FSLIC


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FSLIC

abbr.
Federal Savings and Loan Insurance Corporation

FSLIC

Federal Savings and Loan Insurance Corporation.
References in periodicals archive ?
According to Curry and Shibut (2000, tables 1 and 4), the FSLIC made disbursements of $125 billion, and the RTC added $394 billion.
Unfortunately, some of that legislation, namely Regulation Q, the prohibition of the payment of interest on transactions accounts, and poorly designed deposit insurance (in particular, the FSLIC and the Home Loan Bank System), arguably directly contributed to the subsequent financial crises and the near demise of thrift institutions in the late 1970s and 1980s.
(117) FIRREA's main objective was to "restore public confidence" in the S&L industry to foster "a safe, stable, and viable system of affordable housing finance." (118) FIRREA abolished the FHLBB and the FSLIC, gave the FDIC initial responsibility for managing the Resolution Trust Corporation (RTC), and assigned the FDIC permanent responsibility for operating the new Savings Association Insurance Fund (SAIF).
The calculations exclude FSLIC and RTC receiverships because the experience of the 1980s savings and loan crisis are expected to differ from bank resolution costs for reasons other than PCA.
At the time of the crisis, deposit insurance for these institutions was provided through the FSLIC. Like the FDIC, the FSLIC supplied the same function and suffered from the same destabilizing moral-hazard effects.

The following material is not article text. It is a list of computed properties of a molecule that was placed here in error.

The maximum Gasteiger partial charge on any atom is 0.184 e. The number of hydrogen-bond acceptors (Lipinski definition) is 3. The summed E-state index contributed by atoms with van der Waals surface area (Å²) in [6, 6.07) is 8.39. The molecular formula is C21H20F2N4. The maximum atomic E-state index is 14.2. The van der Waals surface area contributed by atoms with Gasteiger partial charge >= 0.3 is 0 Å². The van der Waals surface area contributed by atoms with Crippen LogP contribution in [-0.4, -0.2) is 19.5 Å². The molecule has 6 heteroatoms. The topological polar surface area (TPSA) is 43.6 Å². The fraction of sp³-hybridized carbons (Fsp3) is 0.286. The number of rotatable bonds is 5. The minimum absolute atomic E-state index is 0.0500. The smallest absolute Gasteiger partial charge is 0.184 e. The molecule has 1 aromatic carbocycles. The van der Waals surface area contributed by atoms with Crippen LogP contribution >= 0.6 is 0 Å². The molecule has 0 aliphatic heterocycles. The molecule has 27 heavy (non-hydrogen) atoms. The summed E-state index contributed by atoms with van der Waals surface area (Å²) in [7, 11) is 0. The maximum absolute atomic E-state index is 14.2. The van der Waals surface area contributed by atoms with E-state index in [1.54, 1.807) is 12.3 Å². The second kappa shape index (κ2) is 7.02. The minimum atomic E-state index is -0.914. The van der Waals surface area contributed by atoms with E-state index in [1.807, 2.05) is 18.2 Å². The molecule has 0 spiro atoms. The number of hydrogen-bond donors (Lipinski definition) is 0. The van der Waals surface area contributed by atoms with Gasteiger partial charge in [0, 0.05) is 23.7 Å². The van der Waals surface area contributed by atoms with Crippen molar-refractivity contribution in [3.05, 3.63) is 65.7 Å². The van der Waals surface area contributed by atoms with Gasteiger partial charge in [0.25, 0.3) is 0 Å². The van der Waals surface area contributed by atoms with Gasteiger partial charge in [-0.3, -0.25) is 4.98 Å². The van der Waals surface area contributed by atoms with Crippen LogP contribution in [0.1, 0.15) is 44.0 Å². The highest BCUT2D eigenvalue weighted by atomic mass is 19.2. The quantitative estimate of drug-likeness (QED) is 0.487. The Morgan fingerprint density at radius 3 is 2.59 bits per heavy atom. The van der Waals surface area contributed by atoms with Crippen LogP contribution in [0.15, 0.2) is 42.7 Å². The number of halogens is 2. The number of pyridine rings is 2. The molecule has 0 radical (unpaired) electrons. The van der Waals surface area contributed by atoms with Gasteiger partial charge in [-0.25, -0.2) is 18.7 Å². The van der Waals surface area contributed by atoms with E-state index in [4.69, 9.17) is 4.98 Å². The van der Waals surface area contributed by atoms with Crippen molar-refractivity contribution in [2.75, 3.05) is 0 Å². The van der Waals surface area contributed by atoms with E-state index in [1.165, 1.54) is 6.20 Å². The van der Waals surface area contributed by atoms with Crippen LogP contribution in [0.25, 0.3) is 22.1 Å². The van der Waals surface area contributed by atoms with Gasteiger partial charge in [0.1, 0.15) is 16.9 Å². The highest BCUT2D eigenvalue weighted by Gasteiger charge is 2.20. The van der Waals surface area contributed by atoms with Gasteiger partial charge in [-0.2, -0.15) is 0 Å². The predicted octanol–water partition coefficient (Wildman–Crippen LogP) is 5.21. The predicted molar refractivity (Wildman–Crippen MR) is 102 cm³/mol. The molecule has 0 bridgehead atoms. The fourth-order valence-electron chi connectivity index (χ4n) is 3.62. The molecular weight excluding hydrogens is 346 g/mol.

The Act's new regulations included expanded "capital assistance" programs, new powers granted to the Federal Deposit Insurance Corporation (FDIC) and the Federal Savings and Loan Insurance Corporation (FSLIC) for treating insolvencies, and a mandate for the Depository Institutions Deregulation Committee to invent a new type of account that could adequately compete with money-market mutual funds (Barth, 1991, p.
1991) (extending D'Oench Duhme protection to a subsidiary of a savings and loan under receivership of FSLIC).
The debts left by the failed S&L institutions were so great (approximately $1 trillion) the FSLIC could not bail them out and subsequently went bankrupt in 1989 (Warf & Cox, 1996).
Recall that the old savings-and-loan deposit insurance fund (FSLIC or Federal Savings and Loan Insurance Corporation) never recovered from its 1980s descent into insolvency, and that the depositors it covered were then made whole by the taxpayers directly.
FDIC administers the Deposit Insurance Fund (DIF), which protects bank and savings deposits, and the Federal Savings and Loan Insurance Corporation (FSLIC) Resolution Fund (FRF), which was created to close out the business of the former FSLIC.